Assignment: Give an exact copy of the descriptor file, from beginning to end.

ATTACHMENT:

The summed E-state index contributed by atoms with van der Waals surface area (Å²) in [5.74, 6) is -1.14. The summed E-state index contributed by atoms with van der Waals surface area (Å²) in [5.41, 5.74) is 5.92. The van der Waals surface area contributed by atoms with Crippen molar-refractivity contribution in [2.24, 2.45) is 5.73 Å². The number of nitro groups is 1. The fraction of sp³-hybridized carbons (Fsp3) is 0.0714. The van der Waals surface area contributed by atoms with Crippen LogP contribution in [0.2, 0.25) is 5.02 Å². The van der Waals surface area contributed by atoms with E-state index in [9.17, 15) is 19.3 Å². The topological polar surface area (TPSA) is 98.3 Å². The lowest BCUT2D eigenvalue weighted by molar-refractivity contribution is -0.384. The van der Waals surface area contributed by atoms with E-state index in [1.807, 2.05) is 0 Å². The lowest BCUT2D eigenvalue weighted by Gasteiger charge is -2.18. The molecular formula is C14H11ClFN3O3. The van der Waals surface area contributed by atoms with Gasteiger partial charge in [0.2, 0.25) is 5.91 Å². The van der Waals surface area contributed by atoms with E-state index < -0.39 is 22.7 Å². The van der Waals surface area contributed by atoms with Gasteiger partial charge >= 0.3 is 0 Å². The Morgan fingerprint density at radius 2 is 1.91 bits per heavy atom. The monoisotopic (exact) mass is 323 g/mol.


The summed E-state index contributed by atoms with van der Waals surface area (Å²) in [5.74, 6) is -1.14. The summed E-state index contributed by atoms with van der Waals surface area (Å²) in [5.41, 5.74) is 5.92. The van der Waals surface area contributed by atoms with Crippen molar-refractivity contribution in [2.24, 2.45) is 5.73 Å². The number of nitro groups is 1. The fraction of sp³-hybridized carbons (Fsp3) is 0.0714. The van der Waals surface area contributed by atoms with Crippen LogP contribution in [0.2, 0.25) is 5.02 Å². The van der Waals surface area contributed by atoms with E-state index in [9.17, 15) is 19.3 Å². The topological polar surface area (TPSA) is 98.3 Å². The lowest BCUT2D eigenvalue weighted by molar-refractivity contribution is -0.384. The van der Waals surface area contributed by atoms with E-state index in [1.807, 2.05) is 0 Å². The lowest BCUT2D eigenvalue weighted by Gasteiger charge is -2.18. The molecular formula is C14H11ClFN3O3. The van der Waals surface area contributed by atoms with Gasteiger partial charge in [0.2, 0.25) is 5.91 Å². The van der Waals surface area contributed by atoms with E-state index < -0.39 is 22.7 Å². The van der Waals surface area contributed by atoms with Gasteiger partial charge >= 0.3 is 0 Å². The Morgan fingerprint density at radius 2 is 1.91 bits per heavy atom. The monoisotopic (exact) mass is 323 g/mol.